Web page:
Yitzhak runs the turkey farm his father built with his own two hands after they emigrated from Iran to Israel. When his son Moti turns thirteen, Yitzhak teaches him the trade, hoping that he will continue the proud family tradition. But Moti doesn't like working in the turkey barn; his passion is fixing up junkyard cars and bringing them back to life. Moti's mother Sarah tries to reconcile between the two, while his grandfather pushes Yitzhak to take a firm hand with his son. Yitzhak takes Moti's refusal to work in the turkey barn as a personal rejection. Though he loves his son dearly, he makes it his mission to impose the family farm on Moti. The arrival of Darius, the uncle from America, sets off a chain of events that will undermine the familial harmony. Soon enough Yitzhak will learn that his son is just as stubborn as he is. The conflict is inevitable.Written by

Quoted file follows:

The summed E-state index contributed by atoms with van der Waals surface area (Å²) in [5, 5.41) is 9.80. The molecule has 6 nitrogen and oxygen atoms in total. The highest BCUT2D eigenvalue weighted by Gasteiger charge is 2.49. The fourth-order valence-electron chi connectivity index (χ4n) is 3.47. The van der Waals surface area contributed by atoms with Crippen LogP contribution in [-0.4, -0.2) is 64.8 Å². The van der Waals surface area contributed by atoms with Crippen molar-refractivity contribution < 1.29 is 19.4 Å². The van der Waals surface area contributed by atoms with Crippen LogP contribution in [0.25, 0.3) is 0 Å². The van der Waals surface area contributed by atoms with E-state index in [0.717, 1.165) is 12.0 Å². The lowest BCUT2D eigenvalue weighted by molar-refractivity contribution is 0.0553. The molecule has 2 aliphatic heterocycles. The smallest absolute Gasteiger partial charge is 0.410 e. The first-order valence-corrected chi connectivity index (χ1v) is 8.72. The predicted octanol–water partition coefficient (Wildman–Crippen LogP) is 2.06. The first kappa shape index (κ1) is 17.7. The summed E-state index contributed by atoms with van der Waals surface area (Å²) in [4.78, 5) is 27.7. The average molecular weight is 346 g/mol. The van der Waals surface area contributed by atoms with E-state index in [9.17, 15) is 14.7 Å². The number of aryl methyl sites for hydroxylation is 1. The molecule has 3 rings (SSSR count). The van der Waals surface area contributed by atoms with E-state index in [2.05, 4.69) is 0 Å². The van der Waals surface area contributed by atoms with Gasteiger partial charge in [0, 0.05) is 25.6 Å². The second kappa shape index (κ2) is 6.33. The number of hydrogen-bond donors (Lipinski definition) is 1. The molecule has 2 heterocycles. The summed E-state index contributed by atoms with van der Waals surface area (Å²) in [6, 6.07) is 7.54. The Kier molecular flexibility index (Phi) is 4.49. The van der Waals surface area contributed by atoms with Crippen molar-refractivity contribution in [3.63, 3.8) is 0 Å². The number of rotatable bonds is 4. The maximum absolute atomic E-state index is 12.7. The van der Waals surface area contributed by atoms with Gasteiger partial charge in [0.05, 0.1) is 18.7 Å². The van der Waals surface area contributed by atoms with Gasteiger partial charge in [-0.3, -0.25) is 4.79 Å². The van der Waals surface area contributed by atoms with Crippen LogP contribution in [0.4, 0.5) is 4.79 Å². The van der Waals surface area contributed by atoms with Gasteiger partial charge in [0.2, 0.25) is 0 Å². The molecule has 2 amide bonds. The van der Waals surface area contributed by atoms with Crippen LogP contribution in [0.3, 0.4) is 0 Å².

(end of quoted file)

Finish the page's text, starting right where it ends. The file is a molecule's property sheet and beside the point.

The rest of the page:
It's been a while since I saw an Israeli film set in the present day. Almost all Israeli films need government financing (since the local market is so small), so fashions are largely determined by the preferences of the government committee. But I think that the many recent Israeli films set a generation or two ago, often with an emphasis on the ethnic traditions of various immigrant communities, may be a reaction to the population's feeling of rushing into a homogenized modernity that threatens people's sense of identity.
Officially voted best Israeli film of 2015, Baba Joon portrays three generations of a Persian-Israeli family. The grandfather established a turkey farm, the grandson has no interest in it, and the father is stuck in the middle, committed to his son but to the farm as well. Much of the movie is taken up with escalating episodes of defiance from the son and pained, angry reactions from the father-- maybe more episodes than necessary. A further plot thread and a few more characters would have been welcome, to open out the film a little and give the family drama some concurrent themes to reflect against. But my wife who grew up on a similar Israeli farm says the authenticity is perfect, and inside that small environment the affection and tension among the family members comes across excellently.
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